China Fishery – 1Q 2008 Financial Statements Analysis and Review
Since first quarter results typically do not tell much about the entire financial year, I have decided to give a condensed analysis to fit one posting instead of splitting it into two and making readers come back at a later time to read “Part 2”. Of course, typically quarterly results do not give a true reflection of the business conditions as they simply capture the performance for one quarter; while there may also be several timing issues for inventory, revenue recognition or receivables which may distort some of the numbers. For the intelligent enterprising investor, he should view all 4 quarters of a company’s financials against last year’s performance to see if there has been any improvement.
Profit and Loss Analysis
China Fishery’s (CFG) 1Q 2008 was a mixture of good and bad. First, the bad news is that revenues have dipped 2% from US$121.8 million in 1Q 2007 to US$119.3 million in 1Q 2008. This was attributed to weaker fishmeal prices as compared to the beginning of last year (currently, they are at about US$1,050 per ton), but Management sees prices stabilizing and they are confident it will trend slowly upwards as fishmeal is an important component to feedstock. Fortunately as well, the good news is that CFG’s trawling operations were much stronger in 1Q 2008, accounting for 81.7% of revenues compared to just 65.7% a year ago. This helped to offset some of the decrease in revenues from the lower ASP of fishmeal.
The good news (and this one is really very positive indeed) is that CFG has managed to control costs very effectively, to the extent that cost of sales dropped by 42.3% compared to the drop in revenue of just 2%. Vessel operating costs were also reduced by 23% and this improved gross margin greatly, from 34.8% in 1Q 2007 to 44.6% in 1Q 2008. CFG may be seeing the benefits of integrating their trawling and fishmeal operations to achieve greater economies of scale, and their margins are showing it.
By controlling costs over at the cost of goods level, CFG have managed to grow net profit from US$30.5 million in 1Q 2007 to US$40.4 million for 1Q 2008. Note that the first quarter is traditionally the stronger fishing season due to weather conditions, and may not be representative of the entire full year (in other words, do not just take 1Q results and multiply by 4 to annualize the net profit). However, with better cost management and greater economies of scale, plus the deployment of CFG’s three upgraded supertrawlers to new fishing grounds in the South Pacific, we should see much better revenue and earnings growth from 3Q 2008 onwards. Meanwhile, for 1Q 2008, net margins are an impressive 33.9% against just 25% last year.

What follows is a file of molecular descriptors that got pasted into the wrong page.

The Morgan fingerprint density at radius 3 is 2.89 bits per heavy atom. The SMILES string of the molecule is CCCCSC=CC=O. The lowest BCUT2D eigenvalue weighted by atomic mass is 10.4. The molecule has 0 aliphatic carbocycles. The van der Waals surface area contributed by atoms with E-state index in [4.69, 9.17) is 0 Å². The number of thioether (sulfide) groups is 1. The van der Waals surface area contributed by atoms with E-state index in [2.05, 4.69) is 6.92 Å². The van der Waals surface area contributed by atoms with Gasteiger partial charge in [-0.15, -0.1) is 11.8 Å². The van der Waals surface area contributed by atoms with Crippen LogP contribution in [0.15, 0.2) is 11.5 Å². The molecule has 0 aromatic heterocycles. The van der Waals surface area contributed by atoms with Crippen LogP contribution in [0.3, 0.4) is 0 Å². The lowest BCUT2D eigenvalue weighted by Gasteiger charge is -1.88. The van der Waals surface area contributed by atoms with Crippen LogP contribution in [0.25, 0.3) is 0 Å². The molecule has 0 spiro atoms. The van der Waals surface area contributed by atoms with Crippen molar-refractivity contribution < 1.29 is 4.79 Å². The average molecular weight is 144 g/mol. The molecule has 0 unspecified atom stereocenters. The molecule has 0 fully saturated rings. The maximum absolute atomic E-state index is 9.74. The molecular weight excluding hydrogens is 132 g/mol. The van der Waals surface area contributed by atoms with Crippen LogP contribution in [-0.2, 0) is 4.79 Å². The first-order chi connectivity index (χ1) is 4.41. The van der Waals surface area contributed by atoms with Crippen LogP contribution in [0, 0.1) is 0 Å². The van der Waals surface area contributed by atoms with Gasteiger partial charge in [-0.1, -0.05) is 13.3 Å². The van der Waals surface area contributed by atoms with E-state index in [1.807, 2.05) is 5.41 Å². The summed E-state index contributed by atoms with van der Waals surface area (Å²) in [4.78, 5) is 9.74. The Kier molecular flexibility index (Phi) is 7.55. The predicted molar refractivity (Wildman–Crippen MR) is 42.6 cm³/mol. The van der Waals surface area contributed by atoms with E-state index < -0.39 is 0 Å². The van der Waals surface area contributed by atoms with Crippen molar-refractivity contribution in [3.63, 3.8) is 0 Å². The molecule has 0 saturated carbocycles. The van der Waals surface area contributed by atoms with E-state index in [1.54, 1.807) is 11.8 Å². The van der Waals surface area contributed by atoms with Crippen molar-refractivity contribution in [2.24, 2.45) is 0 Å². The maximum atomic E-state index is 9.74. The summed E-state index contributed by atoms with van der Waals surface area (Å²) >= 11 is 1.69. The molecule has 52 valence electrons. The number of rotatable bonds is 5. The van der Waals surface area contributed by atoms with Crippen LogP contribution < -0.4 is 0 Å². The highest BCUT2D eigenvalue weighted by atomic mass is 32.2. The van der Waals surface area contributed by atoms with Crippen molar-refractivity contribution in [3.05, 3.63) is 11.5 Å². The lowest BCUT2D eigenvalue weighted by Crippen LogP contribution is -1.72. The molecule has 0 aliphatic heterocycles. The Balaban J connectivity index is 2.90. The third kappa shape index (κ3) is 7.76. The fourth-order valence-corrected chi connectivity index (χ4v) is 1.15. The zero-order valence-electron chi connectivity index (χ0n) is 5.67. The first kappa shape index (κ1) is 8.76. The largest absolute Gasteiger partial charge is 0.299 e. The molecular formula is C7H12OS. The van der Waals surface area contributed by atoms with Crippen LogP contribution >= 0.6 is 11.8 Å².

Balance Sheet Review
There was not much noticeable change in the Balance Sheet and there are only a few things to highlight. Two things to note are the higher trade receivables amount of US$41.4 million compared to US$8.9 million as at December 31, 2007, as well as the higher deferred expenses of US$25.1 million. Higher receivables could be a result of a timing differences between receivable recognition and cash collection, but the explanation for the higher deferred expenses was due to the capital outlay associated with the purchase of an additional fishmeal plant in Peru in April 2008.
Bank loans were also drawn down for investments during the peak fishing season, thereby pushing up current portion of bank loans from US$44.8 million to US$70.4 million. As a result, most of the cash for 1Q 2008 came from financing activities, unlike in the previous quarter where most of the cash came from operating activities. Of course, one has to take into account the fact that indirect method of preparation of cash flow statement tends to use the differences in working capital changes to estimate cash flows movements; hence it may not take actual business conditions into consideration. A more accurate (but nevertheless burdensome) method of ascertaining the effects of cash would be to directly question Management.
Cash Flow Statement Analysis
Basically, there is nothing much to comment on the cash flows which I had not covered in my preceding paragraph. The large increases in working capital (i.e. trade receivables) and the large drop in trade payables contributed to the negative cash outflows from operating activities of US$16.2 million. This could either be a red flag or simply a timing difference in relation to cash yet to be received from trade debtors, or payments paid early to trade creditors. Without further information to enlighten us, we can only speculate; but CFG has a good track record of strong operating cash inflows, so I have a tendency to believe the latter rather than the former.
Proceeds were raised from short-term bank borrowings amounting to US$26.8 million, but gearing actually decreased from 108.3% to 100.3% due to the increase in retained earnings. Overall, I expect to see stronger operating cash inflows in the 2H 2008.
Future Plans and Strategies
As mentioned, CFG will deploy the upgraded super-trawlers in 2H 2008 into the South Pacific. This is expected to increase their revenues through increased catch. Subsequently, in FY 2009, they will deploy three more.
The acquisition of the additional fishmeal plan in Southern Peru should also help to improve efficiencies in processing fishmeal, and help to lower cost of goods. As can be seen, Management’s efforts to reduce costs are not merely empty words; in fact, they really did manage to reduce costs significantly which is very impressive and commendable. Moving forward, I would expect to see a good 2Q 2008 ahead.